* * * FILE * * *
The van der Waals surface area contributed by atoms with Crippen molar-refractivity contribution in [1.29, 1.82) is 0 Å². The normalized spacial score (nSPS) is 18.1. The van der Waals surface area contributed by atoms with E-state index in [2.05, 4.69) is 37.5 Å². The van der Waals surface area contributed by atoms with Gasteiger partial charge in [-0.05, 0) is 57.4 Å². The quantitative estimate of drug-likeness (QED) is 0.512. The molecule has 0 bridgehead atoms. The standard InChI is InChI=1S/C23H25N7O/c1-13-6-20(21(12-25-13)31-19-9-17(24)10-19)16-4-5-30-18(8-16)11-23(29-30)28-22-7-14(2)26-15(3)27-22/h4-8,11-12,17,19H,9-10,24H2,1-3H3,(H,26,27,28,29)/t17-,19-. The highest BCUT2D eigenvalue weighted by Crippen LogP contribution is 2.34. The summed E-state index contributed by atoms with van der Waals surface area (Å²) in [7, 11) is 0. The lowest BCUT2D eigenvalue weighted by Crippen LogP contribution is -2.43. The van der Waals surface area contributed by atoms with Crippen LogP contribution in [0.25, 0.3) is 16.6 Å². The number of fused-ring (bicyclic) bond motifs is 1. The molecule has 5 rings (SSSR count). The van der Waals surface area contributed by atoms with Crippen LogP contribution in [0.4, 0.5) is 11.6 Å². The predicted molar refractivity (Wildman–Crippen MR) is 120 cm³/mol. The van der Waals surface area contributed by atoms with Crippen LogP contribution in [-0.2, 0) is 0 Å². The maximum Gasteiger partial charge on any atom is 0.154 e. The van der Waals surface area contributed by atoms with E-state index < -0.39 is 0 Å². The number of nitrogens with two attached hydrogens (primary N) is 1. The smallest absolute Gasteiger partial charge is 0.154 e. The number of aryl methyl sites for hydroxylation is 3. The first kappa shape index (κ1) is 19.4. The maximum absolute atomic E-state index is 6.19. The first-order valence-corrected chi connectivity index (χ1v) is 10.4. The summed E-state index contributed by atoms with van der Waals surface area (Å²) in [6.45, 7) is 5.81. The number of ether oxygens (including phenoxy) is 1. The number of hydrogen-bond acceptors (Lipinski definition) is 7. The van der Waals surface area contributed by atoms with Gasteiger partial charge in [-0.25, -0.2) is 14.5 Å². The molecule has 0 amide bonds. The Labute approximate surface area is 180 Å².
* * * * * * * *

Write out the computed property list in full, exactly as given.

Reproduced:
The van der Waals surface area contributed by atoms with Crippen molar-refractivity contribution in [1.29, 1.82) is 0 Å². The normalized spacial score (nSPS) is 18.1. The van der Waals surface area contributed by atoms with E-state index in [2.05, 4.69) is 37.5 Å². The van der Waals surface area contributed by atoms with Gasteiger partial charge in [-0.05, 0) is 57.4 Å². The quantitative estimate of drug-likeness (QED) is 0.512. The molecule has 0 bridgehead atoms. The standard InChI is InChI=1S/C23H25N7O/c1-13-6-20(21(12-25-13)31-19-9-17(24)10-19)16-4-5-30-18(8-16)11-23(29-30)28-22-7-14(2)26-15(3)27-22/h4-8,11-12,17,19H,9-10,24H2,1-3H3,(H,26,27,28,29)/t17-,19-. The highest BCUT2D eigenvalue weighted by Crippen LogP contribution is 2.34. The summed E-state index contributed by atoms with van der Waals surface area (Å²) in [7, 11) is 0. The lowest BCUT2D eigenvalue weighted by Crippen LogP contribution is -2.43. The van der Waals surface area contributed by atoms with Crippen LogP contribution in [0.25, 0.3) is 16.6 Å². The number of fused-ring (bicyclic) bond motifs is 1. The molecule has 5 rings (SSSR count). The van der Waals surface area contributed by atoms with Crippen LogP contribution in [0.4, 0.5) is 11.6 Å². The predicted molar refractivity (Wildman–Crippen MR) is 120 cm³/mol. The van der Waals surface area contributed by atoms with Crippen LogP contribution in [-0.2, 0) is 0 Å². The maximum Gasteiger partial charge on any atom is 0.154 e. The van der Waals surface area contributed by atoms with E-state index < -0.39 is 0 Å². The number of nitrogens with two attached hydrogens (primary N) is 1. The smallest absolute Gasteiger partial charge is 0.154 e. The number of aryl methyl sites for hydroxylation is 3. The first kappa shape index (κ1) is 19.4. The maximum absolute atomic E-state index is 6.19. The first-order valence-corrected chi connectivity index (χ1v) is 10.4. The summed E-state index contributed by atoms with van der Waals surface area (Å²) in [6.45, 7) is 5.81. The number of ether oxygens (including phenoxy) is 1. The number of hydrogen-bond acceptors (Lipinski definition) is 7. The van der Waals surface area contributed by atoms with Gasteiger partial charge in [-0.25, -0.2) is 14.5 Å². The molecule has 0 amide bonds. The Labute approximate surface area is 180 Å².